Is it "criminal" or "justice"?
Regardless, Donald Trump is in the middle of philosophical or political or election battle involving Louisiana's US Senator John Kennedy and the current Governor, John Bel Edwards.
To be clear: "criminal" riminal, not as in a crime has been committed, but criminal in the more figure-of-speech connotation, meaning, simply "wrong". "Justice", not in the legal sense, but as in doing what is "right and just" regardless of emotions and sympathies.
So, is a letter from Senator Kennedy to President Donald Trump sent one day prior to Edwards's visit to talk criminal justice reform with President Donald Trump, "criminal or justice"?
On Monday, Governor Edwards announced that he was being invited to participate in a criminal justice event at Bedminister (see Edwards’s announcement, below). The invitation, as did a prior one earlier during Edwards's administration, came directly form the President. Trump is a Republican and Edwards, a Republican.
That is what the Invisible Acadiana tweeted the retired Air Force Colonel after a Bayou Brief expose dealing with Russian oligarch’s money coming into the state’s Republican political coffers. Last night, the Bayou Brief added to discussion.
In my view, anybody who would in any way associate Colonel Rob Maness to Russia is stretching it quite a bit. He might be slightly embarrassed that his name has appeared among many others in a brewing campaign financing controversy, but knowingly taking campaign funds from a billionaire Russian? No way.
Maness, in our weekly Friday morning Bayoubuzz Live Stream interview discussed the growing fuss, when he announced “there's some bits of breaking news the last few days I just wanted to check to talk about real quick and it has to do with Russia…”.
Bayoubuzz Note: For decades, Russia has been considered our adversary. For decades, the FBI has been considered a strong bulwark against crime, corruption and foreign attacks against American interests.
During the past year, since the candidacy of now-President Donald Trump, the way some in the country view Russia and its president, Vladimir Putin and even the FBI has changed.
While a meeting with the Trump administration on Wednesday with the head of the European Union signifies a possible deal to make a deal between some of the traditional allies regarding trade, there is still a tremendous amount of uncertainty that has put somewhat of a drag on a robust economy. Recently, in a Facebook Live interview, I asked Tulane Economist Peter Ricchuiti about the trade battle among the allies and how it appears to trigger a sense of economic nationalism.
Below is his response and a continuation of a discussion about the US economy, repatriation of dollars due to the recent Republican tax cut, the stock market and natural gas and boom within Louisiana. Below, you can watch the entire video of our conversation.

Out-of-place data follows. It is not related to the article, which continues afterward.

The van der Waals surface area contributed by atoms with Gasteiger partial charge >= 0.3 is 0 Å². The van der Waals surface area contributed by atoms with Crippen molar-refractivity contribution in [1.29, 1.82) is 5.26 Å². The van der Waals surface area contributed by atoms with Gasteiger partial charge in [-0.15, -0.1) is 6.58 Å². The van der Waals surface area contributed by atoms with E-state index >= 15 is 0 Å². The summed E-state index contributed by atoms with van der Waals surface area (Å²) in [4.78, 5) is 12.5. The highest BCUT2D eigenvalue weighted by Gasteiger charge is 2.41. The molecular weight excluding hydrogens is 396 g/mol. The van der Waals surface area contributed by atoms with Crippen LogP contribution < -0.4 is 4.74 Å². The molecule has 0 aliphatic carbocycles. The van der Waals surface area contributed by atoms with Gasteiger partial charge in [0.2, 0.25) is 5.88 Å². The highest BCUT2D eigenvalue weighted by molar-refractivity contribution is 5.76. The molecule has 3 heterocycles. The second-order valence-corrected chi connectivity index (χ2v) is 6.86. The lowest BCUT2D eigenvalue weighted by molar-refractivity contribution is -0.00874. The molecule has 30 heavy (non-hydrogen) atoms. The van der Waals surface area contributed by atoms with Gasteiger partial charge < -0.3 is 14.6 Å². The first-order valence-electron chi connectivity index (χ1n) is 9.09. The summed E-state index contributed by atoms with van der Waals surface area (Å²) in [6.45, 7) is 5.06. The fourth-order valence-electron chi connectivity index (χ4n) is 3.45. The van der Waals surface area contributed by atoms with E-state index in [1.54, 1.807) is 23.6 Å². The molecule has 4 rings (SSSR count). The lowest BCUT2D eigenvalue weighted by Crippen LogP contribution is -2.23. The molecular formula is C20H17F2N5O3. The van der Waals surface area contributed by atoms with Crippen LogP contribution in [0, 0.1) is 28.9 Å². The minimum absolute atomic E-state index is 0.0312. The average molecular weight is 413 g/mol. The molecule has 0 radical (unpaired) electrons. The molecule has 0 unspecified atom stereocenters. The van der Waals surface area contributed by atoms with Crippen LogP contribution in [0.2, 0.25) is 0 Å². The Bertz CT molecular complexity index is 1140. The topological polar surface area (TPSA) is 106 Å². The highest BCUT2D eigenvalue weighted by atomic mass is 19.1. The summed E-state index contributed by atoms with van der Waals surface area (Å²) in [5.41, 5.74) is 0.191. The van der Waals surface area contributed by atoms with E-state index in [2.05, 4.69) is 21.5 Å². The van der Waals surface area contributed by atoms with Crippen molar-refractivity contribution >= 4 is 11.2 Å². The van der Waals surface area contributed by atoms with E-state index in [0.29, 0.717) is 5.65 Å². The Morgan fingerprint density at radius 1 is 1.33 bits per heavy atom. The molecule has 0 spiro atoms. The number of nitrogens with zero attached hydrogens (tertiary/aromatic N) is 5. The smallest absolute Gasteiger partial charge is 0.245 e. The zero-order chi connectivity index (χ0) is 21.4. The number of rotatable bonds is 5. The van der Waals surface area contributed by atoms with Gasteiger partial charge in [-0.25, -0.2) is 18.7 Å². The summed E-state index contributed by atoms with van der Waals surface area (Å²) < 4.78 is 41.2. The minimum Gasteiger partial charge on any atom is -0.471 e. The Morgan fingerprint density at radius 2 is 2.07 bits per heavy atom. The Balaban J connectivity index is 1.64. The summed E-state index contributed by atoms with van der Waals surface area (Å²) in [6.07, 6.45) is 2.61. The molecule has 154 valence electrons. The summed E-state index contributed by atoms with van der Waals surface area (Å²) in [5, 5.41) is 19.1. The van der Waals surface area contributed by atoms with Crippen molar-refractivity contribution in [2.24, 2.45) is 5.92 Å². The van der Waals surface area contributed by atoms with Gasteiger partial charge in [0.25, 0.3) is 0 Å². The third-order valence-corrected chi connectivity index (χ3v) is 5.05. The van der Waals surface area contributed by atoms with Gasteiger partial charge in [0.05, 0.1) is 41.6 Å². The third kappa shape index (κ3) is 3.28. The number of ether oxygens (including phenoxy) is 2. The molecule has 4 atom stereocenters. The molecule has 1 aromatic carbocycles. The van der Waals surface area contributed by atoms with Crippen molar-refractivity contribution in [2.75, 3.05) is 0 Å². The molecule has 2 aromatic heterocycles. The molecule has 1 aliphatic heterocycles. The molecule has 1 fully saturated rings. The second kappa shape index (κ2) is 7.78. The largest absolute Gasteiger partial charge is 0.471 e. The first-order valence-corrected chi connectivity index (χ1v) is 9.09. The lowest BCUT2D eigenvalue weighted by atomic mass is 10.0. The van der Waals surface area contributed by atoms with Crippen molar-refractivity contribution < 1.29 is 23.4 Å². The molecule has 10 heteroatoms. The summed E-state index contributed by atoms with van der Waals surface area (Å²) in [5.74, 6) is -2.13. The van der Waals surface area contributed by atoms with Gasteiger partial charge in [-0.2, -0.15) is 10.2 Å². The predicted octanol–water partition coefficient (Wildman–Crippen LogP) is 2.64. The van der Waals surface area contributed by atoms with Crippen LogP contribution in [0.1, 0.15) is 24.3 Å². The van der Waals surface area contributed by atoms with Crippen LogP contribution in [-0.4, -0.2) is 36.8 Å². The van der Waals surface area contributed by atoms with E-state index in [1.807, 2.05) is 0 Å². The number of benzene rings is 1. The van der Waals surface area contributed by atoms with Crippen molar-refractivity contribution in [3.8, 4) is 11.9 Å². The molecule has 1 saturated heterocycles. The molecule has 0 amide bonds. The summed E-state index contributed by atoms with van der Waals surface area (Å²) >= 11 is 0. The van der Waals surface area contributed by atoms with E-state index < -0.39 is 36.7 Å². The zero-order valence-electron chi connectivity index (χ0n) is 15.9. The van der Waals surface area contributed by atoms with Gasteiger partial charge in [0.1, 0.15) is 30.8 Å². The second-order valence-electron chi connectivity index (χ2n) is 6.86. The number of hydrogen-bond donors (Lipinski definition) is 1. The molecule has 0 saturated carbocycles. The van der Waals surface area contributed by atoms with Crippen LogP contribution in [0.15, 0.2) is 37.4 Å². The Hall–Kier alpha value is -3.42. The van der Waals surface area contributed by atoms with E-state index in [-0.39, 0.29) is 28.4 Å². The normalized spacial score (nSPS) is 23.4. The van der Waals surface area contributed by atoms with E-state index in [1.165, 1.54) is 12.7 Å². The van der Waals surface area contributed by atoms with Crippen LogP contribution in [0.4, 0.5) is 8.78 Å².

Today, two announcements have hit the wires which indicate that a sense of optimism could be coming.
First, a press release measuing $1.49 billion in good news. The second is a statement by Governor John Bel Edwards promoting economic growth this first quarter of 2018 in GDP.
Donald Trump and his ardent backers like Devin Nunes are fast to scream "witch hunt" at every turn. But, after reviewing the facts, there is a different story brewing.
Now that the FISA warrant is out, I have little doubt that Trump, Devin Nunes, Fox News and certain Republican lawmakers are cooking up narratives for political advantages, only. They surely don’t seek the truth.
For them, it's a matter of stirring the pot of falsehoods or be gobbled up with the facts.
President Trump insists that the FISA application supports his claims that the FBI and the DOJ have engaged in some nefarious actions against him. He and his loyalists have been accusing our intelligence community, the media, a few foreign intel services of Deep State. Arguably, now that everybody can read the FISA application, the four republican-appointed FISA judges should be included in the anti-Trump deceptions.
Louisiana is known for its legendary music, its politics, its culture and yes, it's comedic moments. On Thursday night, Politics with a Punch presents it all. Legendary musician and showman, Vince Vance will valiantly appear on stage along with actor, radio and TV host, Spud McConnell. McConnell along with his Dorignac commercials and other contributitons, put life into the legendary Huey Long. McConnell plays the former Louisiana governor and US Senator in a play featuring the iconic and famous powerful Louisiana politician.
John Kennedy has become somewhat of a folk hero on cable TV since his moving from the Louisiana Treasurer’s office to the US Senate. He’s somewhat of the go-to guy for quips and quotes on the burning issues of the day.
This morning, he appeared on CNN’s New Day. The issue? Of course, President Donald Trump and Russia’s President Vladimir Putin.
Since their joint appearance on Monday, there has been much speculation, outrage, counter-outrage by the media, the left and the right over whether Trump presented a strong image last week at the NATO conference and in Finland, at the summit.
Louisiana supported Donald Trump like no other state in the country. This is Trump Country. So is Iowa, Kansas, parts of Michigan, Pennsylvania and others. However, according to many experts, including Tulane's economist Peter Ricchuitti, Louisiana is being hit the hardest now than most states and has a significant amount to lose, should the tariffs keep coming.
Ricchutti discussed this issue during the fourth segment of our Live Stream interview recently.